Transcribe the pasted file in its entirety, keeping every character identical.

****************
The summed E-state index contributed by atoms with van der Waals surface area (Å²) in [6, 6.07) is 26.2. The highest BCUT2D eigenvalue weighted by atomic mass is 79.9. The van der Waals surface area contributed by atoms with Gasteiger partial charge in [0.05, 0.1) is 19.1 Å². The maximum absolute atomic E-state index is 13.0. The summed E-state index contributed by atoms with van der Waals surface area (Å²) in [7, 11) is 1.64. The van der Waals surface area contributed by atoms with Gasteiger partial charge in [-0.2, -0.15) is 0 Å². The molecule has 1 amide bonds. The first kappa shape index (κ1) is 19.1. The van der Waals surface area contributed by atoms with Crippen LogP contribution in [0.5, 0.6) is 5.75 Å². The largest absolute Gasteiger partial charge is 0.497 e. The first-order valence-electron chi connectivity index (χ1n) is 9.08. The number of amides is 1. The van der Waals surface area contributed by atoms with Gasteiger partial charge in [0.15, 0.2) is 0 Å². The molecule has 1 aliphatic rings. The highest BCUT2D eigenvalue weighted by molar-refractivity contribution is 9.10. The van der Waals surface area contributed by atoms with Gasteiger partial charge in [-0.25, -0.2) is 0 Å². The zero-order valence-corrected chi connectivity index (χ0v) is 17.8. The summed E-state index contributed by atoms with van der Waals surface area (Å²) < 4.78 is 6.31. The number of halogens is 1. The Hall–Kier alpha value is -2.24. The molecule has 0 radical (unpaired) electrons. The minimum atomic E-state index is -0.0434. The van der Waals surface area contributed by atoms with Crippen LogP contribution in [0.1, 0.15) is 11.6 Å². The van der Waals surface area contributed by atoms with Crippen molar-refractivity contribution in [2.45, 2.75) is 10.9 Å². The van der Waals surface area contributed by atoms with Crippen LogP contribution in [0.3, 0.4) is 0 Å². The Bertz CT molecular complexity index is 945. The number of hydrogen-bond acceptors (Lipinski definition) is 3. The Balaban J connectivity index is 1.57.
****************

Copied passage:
The summed E-state index contributed by atoms with van der Waals surface area (Å²) in [6, 6.07) is 26.2. The highest BCUT2D eigenvalue weighted by atomic mass is 79.9. The van der Waals surface area contributed by atoms with Gasteiger partial charge in [0.05, 0.1) is 19.1 Å². The maximum absolute atomic E-state index is 13.0. The summed E-state index contributed by atoms with van der Waals surface area (Å²) in [7, 11) is 1.64. The van der Waals surface area contributed by atoms with Gasteiger partial charge in [-0.2, -0.15) is 0 Å². The molecule has 1 amide bonds. The first kappa shape index (κ1) is 19.1. The van der Waals surface area contributed by atoms with Crippen LogP contribution in [0.5, 0.6) is 5.75 Å². The largest absolute Gasteiger partial charge is 0.497 e. The first-order valence-electron chi connectivity index (χ1n) is 9.08. The number of amides is 1. The van der Waals surface area contributed by atoms with Gasteiger partial charge in [0.15, 0.2) is 0 Å². The molecule has 1 aliphatic rings. The highest BCUT2D eigenvalue weighted by molar-refractivity contribution is 9.10. The van der Waals surface area contributed by atoms with Gasteiger partial charge in [-0.25, -0.2) is 0 Å². The zero-order valence-corrected chi connectivity index (χ0v) is 17.8. The summed E-state index contributed by atoms with van der Waals surface area (Å²) < 4.78 is 6.31. The number of halogens is 1. The Hall–Kier alpha value is -2.24. The molecule has 0 radical (unpaired) electrons. The minimum atomic E-state index is -0.0434. The van der Waals surface area contributed by atoms with Crippen LogP contribution in [0.1, 0.15) is 11.6 Å². The van der Waals surface area contributed by atoms with Crippen molar-refractivity contribution in [2.45, 2.75) is 10.9 Å². The van der Waals surface area contributed by atoms with Crippen LogP contribution in [0.3, 0.4) is 0 Å². The Bertz CT molecular complexity index is 945. The number of hydrogen-bond acceptors (Lipinski definition) is 3. The Balaban J connectivity index is 1.57.